Hybrid Hunt

October 1, 2009 07:00 PM

There will be no leisurely evenings leafing through corn seed catalogs this year. Early booking discounts put hybrid corn selection on the fall to-do list. A potentially late harvest means you could be picking 2010 seed numbers before you've picked your 2009 corn.

Next spring's planting season is also shaping up to be one for the traits and technology record books. New stacks, new modes of action, new refuge requirements and lots of new numbers are headed to the field. "There's more technology coming [in corn] in the next five years than ever before,” says Tracy Mader, Syngenta's Agrisure marketing manager. "Advances in plant breeding via molecular markers and transgenics are filling pipelines.”

As proof, he points to the 50 new corn products the company is bringing to market in 2010. The goal is to have 100 products in the testing phase per year—double the previous rate.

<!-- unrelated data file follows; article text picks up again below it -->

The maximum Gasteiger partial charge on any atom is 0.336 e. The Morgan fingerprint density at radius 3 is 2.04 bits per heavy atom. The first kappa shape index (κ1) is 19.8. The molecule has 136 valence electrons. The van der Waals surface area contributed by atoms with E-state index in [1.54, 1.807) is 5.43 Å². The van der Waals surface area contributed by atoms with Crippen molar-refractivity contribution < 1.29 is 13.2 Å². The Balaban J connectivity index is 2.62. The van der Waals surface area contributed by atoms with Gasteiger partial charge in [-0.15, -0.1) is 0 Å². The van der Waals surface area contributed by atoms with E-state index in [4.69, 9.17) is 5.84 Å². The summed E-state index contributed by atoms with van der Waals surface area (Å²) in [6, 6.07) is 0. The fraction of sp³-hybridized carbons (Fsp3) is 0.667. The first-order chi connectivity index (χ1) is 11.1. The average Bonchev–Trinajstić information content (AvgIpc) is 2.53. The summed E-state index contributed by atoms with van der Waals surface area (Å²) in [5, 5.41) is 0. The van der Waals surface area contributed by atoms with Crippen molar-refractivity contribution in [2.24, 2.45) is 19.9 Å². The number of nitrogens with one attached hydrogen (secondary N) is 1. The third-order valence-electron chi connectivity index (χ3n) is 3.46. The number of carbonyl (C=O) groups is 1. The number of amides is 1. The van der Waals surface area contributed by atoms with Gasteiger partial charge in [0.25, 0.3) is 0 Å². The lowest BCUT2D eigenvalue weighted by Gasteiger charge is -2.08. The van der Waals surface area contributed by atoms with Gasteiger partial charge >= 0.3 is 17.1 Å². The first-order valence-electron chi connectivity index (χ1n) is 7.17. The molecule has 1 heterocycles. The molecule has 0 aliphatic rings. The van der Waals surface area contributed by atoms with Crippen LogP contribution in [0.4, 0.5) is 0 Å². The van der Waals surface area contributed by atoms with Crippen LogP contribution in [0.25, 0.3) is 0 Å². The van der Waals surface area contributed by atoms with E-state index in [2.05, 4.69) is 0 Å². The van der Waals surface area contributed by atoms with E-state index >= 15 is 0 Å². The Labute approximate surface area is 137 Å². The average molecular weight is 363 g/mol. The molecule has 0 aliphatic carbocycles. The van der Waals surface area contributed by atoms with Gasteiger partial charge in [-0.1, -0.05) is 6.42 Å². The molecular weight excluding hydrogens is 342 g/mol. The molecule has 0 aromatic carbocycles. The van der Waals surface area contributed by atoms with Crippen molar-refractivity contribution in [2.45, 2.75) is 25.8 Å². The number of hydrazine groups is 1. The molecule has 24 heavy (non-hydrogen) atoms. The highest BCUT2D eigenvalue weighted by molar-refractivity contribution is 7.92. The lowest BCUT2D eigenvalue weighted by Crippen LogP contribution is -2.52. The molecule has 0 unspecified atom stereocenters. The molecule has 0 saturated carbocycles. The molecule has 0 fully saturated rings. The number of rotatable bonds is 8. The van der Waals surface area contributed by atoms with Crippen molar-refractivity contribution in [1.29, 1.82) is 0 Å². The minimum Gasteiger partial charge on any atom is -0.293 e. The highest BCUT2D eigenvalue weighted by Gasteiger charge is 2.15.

The life cycle of a product today is three to four years, notes Mike Stern, Monsanto Company vice president for U.S. seeds and traits. "Research shows the average grower is buying up to six hybrids and as many as three brands.

"The market is more complex,” he adds. "But growers are being offered a large portfolio of products to fit their agronomic needs and also to help mitigate their risk.”
Linking with someone you trust is the key, explains Bill Belzer, Pioneer Hi-Bred's senior corn marketing manager. "It's about putting the right product on the right acre and working with growers' sales reps to manage choices.”

A system sometimes helps sort the chaff, says Tom Burrus of Burrus Hybrids in Arenzville, Ill. "When advising growers, we often start with herbicide selection—it significantly narrows the catalog. Maturity range comes next and then, technology,” Burrus says. "From there, we match genetics to soil types and field productivity. How the product is packaged or seed is treated is the final step.”

Choice is good, but confusion can be costly. The need to match hybrids to needs intensifies as seed prices ratchet up, says Joe Lauer, University of Wisconsin agronomist.